• 813From their foundation—tearing up, as suits
  • 814His anger, Ilium from her deepest roots.
  • 815Fiercest of all, before the Scaean Gate,
  • 816Arm'd Juno stands, beckoning to animate
  • 817The Bands she summons from the Argive Fleet,
  • 818Tritonian Pallas holds her chosen seat
  • 819High on the Citadel,—look back! see there
  • 820Her Ægis beaming forth a stormy glare!
  • 821The very Father, Jove himself, supplies
  • 822Strength to the Greeks, sends heaven-born enemies
  • 823Against the Dardan Arms. My Son, take flight,
  • 824And close the struggle of this dismal night!
  • 825I will not quit thy steps whate'er betide,
    826But to thy Father's House will safely guide."
    Critical Apparatus827She ceas'd, and did in shades her presence hide.

  • pg 331Critical Apparatus828Dire Faces still are seen and Deities
  • Critical Apparatus829Adverse to Troy appear, her mighty Enemies.
  • 830Now was all Ilium, far as sight could trace,
    831Settling and sinking in the Fire's embrace,
    832Neptunian Troy subverted from her base.

  • 833Even so, a Mountain-Ash, long tried by shock
  • 834Of storms endur'd upon the native rock,
  • 835When he is doom'd from rustic arms to feel
  • 836The rival blows of persevering steel,
  • 837Nods high with threatening forehead, till at length
  • 838Wounds unremitting have subdued his strength;
  • 839With groans the ancient Tree foretells his end;
    840He falls; and fragments of the mountain blend
    841With the precipitous ruin.—I descend

  • 842And, as the Godhead leads, 'twixt foe and fire
  • 843Advance:—the darts withdraw, the flames retire.
  • 844But when beneath her guidance I had come
  • 845Far as the Gates of the paternal Dome,
  • 846My Sire, whom first I sought and wish'd to bear
  • 847For safety to the Hills, disdains that care;
  • 848Nor will he now, since Troy hath fall'n, consent
  • 849Life to prolong, or suffer banishment.
  • 850"Think Ye," he says, "the current of whose blood
  • 851Is unimpair'd, whose vigour unsubdued,
  • 852Think Ye of flight;—that I should live, the Gods
  • 853Wish not, or they had sav'd me these Abodes.
  • 854Not once, but twice, this City to survive,
  • 855What need against such destiny to strive?
  • Critical Apparatus856While thus, even thus dispos'd the body lies,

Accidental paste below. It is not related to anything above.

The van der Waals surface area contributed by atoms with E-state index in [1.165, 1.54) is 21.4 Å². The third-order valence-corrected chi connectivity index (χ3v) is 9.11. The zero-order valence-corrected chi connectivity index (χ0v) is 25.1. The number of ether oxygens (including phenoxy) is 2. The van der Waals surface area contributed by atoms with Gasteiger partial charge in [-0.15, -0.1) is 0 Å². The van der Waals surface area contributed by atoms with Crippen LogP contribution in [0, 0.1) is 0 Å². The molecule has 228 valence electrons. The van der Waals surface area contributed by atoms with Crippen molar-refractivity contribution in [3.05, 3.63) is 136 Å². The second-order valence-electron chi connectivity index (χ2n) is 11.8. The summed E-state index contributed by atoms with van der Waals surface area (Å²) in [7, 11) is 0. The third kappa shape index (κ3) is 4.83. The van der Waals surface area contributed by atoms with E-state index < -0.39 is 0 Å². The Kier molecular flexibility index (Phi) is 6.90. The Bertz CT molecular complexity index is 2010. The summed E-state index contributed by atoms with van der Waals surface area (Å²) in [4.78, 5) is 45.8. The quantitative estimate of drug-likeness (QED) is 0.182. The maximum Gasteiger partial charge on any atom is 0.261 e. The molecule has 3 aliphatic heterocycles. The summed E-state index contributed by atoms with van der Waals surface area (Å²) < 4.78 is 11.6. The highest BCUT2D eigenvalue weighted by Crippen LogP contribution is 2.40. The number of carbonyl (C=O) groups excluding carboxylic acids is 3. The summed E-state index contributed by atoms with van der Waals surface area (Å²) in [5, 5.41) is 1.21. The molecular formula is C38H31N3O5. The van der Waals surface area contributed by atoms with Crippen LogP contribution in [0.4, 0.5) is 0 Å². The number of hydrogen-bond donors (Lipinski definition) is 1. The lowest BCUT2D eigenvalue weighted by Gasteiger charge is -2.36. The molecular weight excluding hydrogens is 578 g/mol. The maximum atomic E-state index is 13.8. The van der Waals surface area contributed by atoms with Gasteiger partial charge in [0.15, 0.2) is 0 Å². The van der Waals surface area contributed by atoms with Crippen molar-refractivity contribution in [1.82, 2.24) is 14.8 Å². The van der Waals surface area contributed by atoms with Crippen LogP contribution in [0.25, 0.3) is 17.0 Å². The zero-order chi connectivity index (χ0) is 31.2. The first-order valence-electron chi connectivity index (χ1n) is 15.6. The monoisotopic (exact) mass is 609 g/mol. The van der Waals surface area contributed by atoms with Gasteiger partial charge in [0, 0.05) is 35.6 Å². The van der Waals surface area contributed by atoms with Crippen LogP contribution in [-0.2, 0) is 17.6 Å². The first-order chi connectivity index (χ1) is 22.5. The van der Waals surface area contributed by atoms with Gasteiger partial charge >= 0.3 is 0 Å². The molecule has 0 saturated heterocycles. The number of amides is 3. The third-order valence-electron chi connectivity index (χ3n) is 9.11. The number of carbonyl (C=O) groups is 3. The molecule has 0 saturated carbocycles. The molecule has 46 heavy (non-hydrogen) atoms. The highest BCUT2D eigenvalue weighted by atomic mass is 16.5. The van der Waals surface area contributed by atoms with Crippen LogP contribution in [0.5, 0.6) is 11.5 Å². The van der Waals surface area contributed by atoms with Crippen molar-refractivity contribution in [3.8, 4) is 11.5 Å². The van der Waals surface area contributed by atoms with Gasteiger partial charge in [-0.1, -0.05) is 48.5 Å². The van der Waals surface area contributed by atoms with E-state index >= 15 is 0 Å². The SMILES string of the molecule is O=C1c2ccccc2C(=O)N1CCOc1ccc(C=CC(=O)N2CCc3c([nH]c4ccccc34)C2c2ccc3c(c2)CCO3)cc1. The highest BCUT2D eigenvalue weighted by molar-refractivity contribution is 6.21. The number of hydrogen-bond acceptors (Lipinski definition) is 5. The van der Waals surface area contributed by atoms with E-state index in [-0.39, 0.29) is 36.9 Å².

• 857Depart! pronounce my funeral obsequies!
  • 858Not long shall I have here to wait for death,
  • 859A pitying Foe will rid me of my breath,
  • 860Will seek my spoils; and should I lie forlorn
  • 861Of sepulture, the loss may well be borne.
  • 862Full long obnoxious to the Powers divine
  • 863Life lingers out these barren years of mine;
  • 864Even since the date when me the eternal Sire
  • 865Swept with the thunderbolt, and scath'd with fire."
  • 866Thus he persists;—Creusa and her Son
  • 867Second the counter-prayer by me begun;
  • Critical Apparatus868The total House with weeping deprecate
  • pg 332869This weight of wilful impulse given to Fate;
  • 870He, all unmov'd by pleadings and by tears,
  • 871Guards his resolve, and to the spot adheres.
  • 872Arms once again attract me, hurried on
  • 873In misery, and craving death alone.
  • 874"And hast thou hop'd that I could move to find
    875A place of rest, thee, Father, left behind?
    876How could parental lips the guilty thought unbind?

  • 877If in so great a City Heaven ordain
  • 878Utter extinction; if thy soul retain
  • 879With stedfast longing that abrupt design
  • 880Which would to falling Troy add thee and thine;
  • 881That way to Death lies open;—soon will stand
  • 882Pyrrhus before thee with the reeking brand
  • 883That drank the blood of Priam; He whose hand
  • 884The Son in presence of the Father slays,
  • 885And at the Altar's base the slaughter'd Father lays.
  • 886For this, benignant Mother! didst thou lead
  • 887My steps along a way from danger freed,
  • 888That I might see remorseless Men invade
  • 889The holiest places that these roofs o'ershade?
  • 890See Father, Consort, Son, all tinged and dy'd
  • Critical Apparatus891With mutual sprinklings, perish side by side?
  • 892Arms bring me, Friends; bring Arms! our last hour speaks,
  • 893It calls the Vanquish'd; cast me on the Greeks.
  • 894In rallying combat let us join;—not all,
  • 895This night, unsolac'd by revenge shall fall."
  • 896The sword resumes its place; the shield I bear;
  • 897And hurry now to reach the open air;
  • 898When on the ground before the threshold cast
    Critical Apparatus899Lo! where Creusa hath my feet embrac'd
    900And holding up Iulus, there cleaves fast!

  • 901"If thou, departing, be resolv'd to die,
  • Critical Apparatus902Take us through all that in thy road may lie;
  • 903But if on Arms, already tried, attend
  • 904A single hope, then first this House defend;
  • 905On whose protection Sire and Son are thrown,
  • 906And I, the Wife that once was call'd thine own."
  • 907Such outcry fill'd the Mansion, when behold
  • 908A strange portent, and wonderous to be told!
  • 909All suddenly a luminous crest was seen;
  • pg 333910Which, where the Boy Iulus hung between
  • 911The arms of each sad Parent, rose and shed,
  • 912Tapering aloft, a lustre from his head;
  • 913Along the hair the lambent flame proceeds
  • 914With harmless touch, and round his temples feeds.
  • 915In fear we haste, the burning tresses shake,
  • 916And from the fount the holy fire would slake;
  • 917But joyfully his hands Anchises rais'd,
  • 918His voice not silent as on Heaven he gaz'd:
  • 919"Almighty Jupiter! if prayers have power
  • 920To bend thee, look on us; I seek no more;
  • 921If aught our piety deserve, Oh deign